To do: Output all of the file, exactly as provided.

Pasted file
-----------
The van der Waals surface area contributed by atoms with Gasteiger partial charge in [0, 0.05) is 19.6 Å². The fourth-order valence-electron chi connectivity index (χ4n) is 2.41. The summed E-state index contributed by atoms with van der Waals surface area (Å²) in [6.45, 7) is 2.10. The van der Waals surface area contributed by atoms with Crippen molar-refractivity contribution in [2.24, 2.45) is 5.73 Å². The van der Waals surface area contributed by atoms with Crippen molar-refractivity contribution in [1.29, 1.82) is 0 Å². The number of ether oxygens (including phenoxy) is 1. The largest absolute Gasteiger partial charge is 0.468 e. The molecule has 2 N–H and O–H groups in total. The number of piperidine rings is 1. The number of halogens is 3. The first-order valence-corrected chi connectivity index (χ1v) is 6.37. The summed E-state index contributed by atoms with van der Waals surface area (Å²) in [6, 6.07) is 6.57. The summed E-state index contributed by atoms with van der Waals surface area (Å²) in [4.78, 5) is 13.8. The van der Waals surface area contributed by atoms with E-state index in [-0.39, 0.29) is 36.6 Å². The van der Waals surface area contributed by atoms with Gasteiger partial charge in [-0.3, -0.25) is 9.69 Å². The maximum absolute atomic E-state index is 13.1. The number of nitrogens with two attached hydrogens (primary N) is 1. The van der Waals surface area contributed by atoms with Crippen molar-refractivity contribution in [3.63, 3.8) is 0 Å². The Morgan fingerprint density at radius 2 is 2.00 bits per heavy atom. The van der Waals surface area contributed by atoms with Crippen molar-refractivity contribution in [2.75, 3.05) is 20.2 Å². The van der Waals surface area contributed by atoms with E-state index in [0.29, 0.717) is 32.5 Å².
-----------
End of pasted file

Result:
The van der Waals surface area contributed by atoms with Gasteiger partial charge in [0, 0.05) is 19.6 Å². The fourth-order valence-electron chi connectivity index (χ4n) is 2.41. The summed E-state index contributed by atoms with van der Waals surface area (Å²) in [6.45, 7) is 2.10. The van der Waals surface area contributed by atoms with Crippen molar-refractivity contribution in [2.24, 2.45) is 5.73 Å². The van der Waals surface area contributed by atoms with Crippen molar-refractivity contribution in [1.29, 1.82) is 0 Å². The number of ether oxygens (including phenoxy) is 1. The largest absolute Gasteiger partial charge is 0.468 e. The molecule has 2 N–H and O–H groups in total. The number of piperidine rings is 1. The number of halogens is 3. The first-order valence-corrected chi connectivity index (χ1v) is 6.37. The summed E-state index contributed by atoms with van der Waals surface area (Å²) in [6, 6.07) is 6.57. The summed E-state index contributed by atoms with van der Waals surface area (Å²) in [4.78, 5) is 13.8. The van der Waals surface area contributed by atoms with E-state index in [-0.39, 0.29) is 36.6 Å². The van der Waals surface area contributed by atoms with Gasteiger partial charge in [-0.3, -0.25) is 9.69 Å². The maximum absolute atomic E-state index is 13.1. The number of nitrogens with two attached hydrogens (primary N) is 1. The van der Waals surface area contributed by atoms with Crippen molar-refractivity contribution in [3.63, 3.8) is 0 Å². The Morgan fingerprint density at radius 2 is 2.00 bits per heavy atom. The van der Waals surface area contributed by atoms with Crippen molar-refractivity contribution in [2.75, 3.05) is 20.2 Å². The van der Waals surface area contributed by atoms with E-state index in [0.29, 0.717) is 32.5 Å².